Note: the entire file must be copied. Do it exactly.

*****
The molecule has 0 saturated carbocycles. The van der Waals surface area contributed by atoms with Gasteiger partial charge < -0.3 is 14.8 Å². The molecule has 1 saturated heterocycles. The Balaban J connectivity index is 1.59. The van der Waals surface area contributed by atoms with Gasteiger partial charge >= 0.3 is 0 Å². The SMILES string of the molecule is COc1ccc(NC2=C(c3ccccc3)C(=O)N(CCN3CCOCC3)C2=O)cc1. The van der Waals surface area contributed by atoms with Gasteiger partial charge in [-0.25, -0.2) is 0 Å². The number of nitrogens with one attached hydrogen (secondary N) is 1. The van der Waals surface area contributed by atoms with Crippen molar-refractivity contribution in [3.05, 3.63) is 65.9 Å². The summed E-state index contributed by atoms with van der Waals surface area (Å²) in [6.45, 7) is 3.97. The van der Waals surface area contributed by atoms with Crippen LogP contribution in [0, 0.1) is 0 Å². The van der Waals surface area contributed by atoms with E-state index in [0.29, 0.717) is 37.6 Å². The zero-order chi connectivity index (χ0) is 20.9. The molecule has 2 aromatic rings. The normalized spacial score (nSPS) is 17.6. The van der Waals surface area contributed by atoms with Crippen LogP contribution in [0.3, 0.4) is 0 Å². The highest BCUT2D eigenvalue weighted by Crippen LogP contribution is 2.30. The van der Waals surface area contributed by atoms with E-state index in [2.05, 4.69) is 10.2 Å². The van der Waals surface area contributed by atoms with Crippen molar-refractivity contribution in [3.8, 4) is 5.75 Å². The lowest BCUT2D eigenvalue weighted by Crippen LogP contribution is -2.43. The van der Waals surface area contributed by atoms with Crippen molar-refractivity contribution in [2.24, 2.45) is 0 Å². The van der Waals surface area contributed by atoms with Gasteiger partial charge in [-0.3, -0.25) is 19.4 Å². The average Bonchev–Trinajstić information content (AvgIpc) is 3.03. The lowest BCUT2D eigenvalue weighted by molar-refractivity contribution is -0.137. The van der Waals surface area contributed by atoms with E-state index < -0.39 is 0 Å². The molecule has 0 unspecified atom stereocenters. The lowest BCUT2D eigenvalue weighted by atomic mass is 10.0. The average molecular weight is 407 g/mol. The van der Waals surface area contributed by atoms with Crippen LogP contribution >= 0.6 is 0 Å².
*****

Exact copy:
The molecule has 0 saturated carbocycles. The van der Waals surface area contributed by atoms with Gasteiger partial charge < -0.3 is 14.8 Å². The molecule has 1 saturated heterocycles. The Balaban J connectivity index is 1.59. The van der Waals surface area contributed by atoms with Gasteiger partial charge >= 0.3 is 0 Å². The SMILES string of the molecule is COc1ccc(NC2=C(c3ccccc3)C(=O)N(CCN3CCOCC3)C2=O)cc1. The van der Waals surface area contributed by atoms with Gasteiger partial charge in [-0.25, -0.2) is 0 Å². The number of nitrogens with one attached hydrogen (secondary N) is 1. The van der Waals surface area contributed by atoms with Crippen molar-refractivity contribution in [3.05, 3.63) is 65.9 Å². The summed E-state index contributed by atoms with van der Waals surface area (Å²) in [6.45, 7) is 3.97. The van der Waals surface area contributed by atoms with Crippen LogP contribution in [0, 0.1) is 0 Å². The van der Waals surface area contributed by atoms with E-state index in [0.29, 0.717) is 37.6 Å². The zero-order chi connectivity index (χ0) is 20.9. The molecule has 2 aromatic rings. The normalized spacial score (nSPS) is 17.6. The van der Waals surface area contributed by atoms with Crippen LogP contribution in [0.3, 0.4) is 0 Å². The highest BCUT2D eigenvalue weighted by Crippen LogP contribution is 2.30. The van der Waals surface area contributed by atoms with E-state index in [2.05, 4.69) is 10.2 Å². The van der Waals surface area contributed by atoms with Crippen molar-refractivity contribution in [3.8, 4) is 5.75 Å². The lowest BCUT2D eigenvalue weighted by Crippen LogP contribution is -2.43. The van der Waals surface area contributed by atoms with Crippen molar-refractivity contribution in [2.24, 2.45) is 0 Å². The van der Waals surface area contributed by atoms with Gasteiger partial charge in [-0.3, -0.25) is 19.4 Å². The average Bonchev–Trinajstić information content (AvgIpc) is 3.03. The lowest BCUT2D eigenvalue weighted by molar-refractivity contribution is -0.137. The van der Waals surface area contributed by atoms with E-state index < -0.39 is 0 Å². The molecule has 0 unspecified atom stereocenters. The lowest BCUT2D eigenvalue weighted by atomic mass is 10.0. The average molecular weight is 407 g/mol. The van der Waals surface area contributed by atoms with Crippen LogP contribution >= 0.6 is 0 Å².